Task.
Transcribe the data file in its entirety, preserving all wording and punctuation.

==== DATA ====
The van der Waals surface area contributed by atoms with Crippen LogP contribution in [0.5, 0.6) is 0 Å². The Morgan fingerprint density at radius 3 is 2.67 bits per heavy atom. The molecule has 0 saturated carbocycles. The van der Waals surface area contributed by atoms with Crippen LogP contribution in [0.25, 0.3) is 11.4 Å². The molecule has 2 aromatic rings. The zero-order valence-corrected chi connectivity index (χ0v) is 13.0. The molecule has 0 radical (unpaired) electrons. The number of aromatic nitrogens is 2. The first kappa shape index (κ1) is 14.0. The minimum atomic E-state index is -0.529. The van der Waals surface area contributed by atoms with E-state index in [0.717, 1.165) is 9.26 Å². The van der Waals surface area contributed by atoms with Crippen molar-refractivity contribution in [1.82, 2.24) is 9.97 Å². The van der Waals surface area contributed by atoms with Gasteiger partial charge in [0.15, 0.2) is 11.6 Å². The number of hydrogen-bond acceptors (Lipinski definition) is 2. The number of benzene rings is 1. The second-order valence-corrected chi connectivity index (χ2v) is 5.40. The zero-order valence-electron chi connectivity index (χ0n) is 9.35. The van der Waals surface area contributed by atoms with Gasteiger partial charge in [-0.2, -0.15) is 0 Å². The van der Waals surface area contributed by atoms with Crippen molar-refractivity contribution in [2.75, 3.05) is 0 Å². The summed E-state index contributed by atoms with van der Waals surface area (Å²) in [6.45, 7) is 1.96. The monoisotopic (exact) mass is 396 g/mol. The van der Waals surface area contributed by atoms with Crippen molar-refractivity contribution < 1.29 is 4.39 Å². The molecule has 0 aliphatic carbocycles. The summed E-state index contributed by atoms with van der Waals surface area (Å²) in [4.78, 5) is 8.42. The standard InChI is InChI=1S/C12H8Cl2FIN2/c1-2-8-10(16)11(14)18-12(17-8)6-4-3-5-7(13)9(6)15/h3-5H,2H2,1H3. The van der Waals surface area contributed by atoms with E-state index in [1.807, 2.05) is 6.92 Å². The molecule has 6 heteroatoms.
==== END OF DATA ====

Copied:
The van der Waals surface area contributed by atoms with Crippen LogP contribution in [0.5, 0.6) is 0 Å². The Morgan fingerprint density at radius 3 is 2.67 bits per heavy atom. The molecule has 0 saturated carbocycles. The van der Waals surface area contributed by atoms with Crippen LogP contribution in [0.25, 0.3) is 11.4 Å². The molecule has 2 aromatic rings. The zero-order valence-corrected chi connectivity index (χ0v) is 13.0. The molecule has 0 radical (unpaired) electrons. The number of aromatic nitrogens is 2. The first kappa shape index (κ1) is 14.0. The minimum atomic E-state index is -0.529. The van der Waals surface area contributed by atoms with E-state index in [0.717, 1.165) is 9.26 Å². The van der Waals surface area contributed by atoms with Crippen molar-refractivity contribution in [1.82, 2.24) is 9.97 Å². The van der Waals surface area contributed by atoms with Gasteiger partial charge in [0.15, 0.2) is 11.6 Å². The number of hydrogen-bond acceptors (Lipinski definition) is 2. The number of benzene rings is 1. The second-order valence-corrected chi connectivity index (χ2v) is 5.40. The zero-order valence-electron chi connectivity index (χ0n) is 9.35. The van der Waals surface area contributed by atoms with Gasteiger partial charge in [-0.2, -0.15) is 0 Å². The van der Waals surface area contributed by atoms with Crippen molar-refractivity contribution in [2.75, 3.05) is 0 Å². The summed E-state index contributed by atoms with van der Waals surface area (Å²) in [6.45, 7) is 1.96. The monoisotopic (exact) mass is 396 g/mol. The van der Waals surface area contributed by atoms with Crippen molar-refractivity contribution < 1.29 is 4.39 Å². The molecule has 0 aliphatic carbocycles. The summed E-state index contributed by atoms with van der Waals surface area (Å²) in [4.78, 5) is 8.42. The standard InChI is InChI=1S/C12H8Cl2FIN2/c1-2-8-10(16)11(14)18-12(17-8)6-4-3-5-7(13)9(6)15/h3-5H,2H2,1H3. The van der Waals surface area contributed by atoms with E-state index in [1.807, 2.05) is 6.92 Å². The molecule has 6 heteroatoms.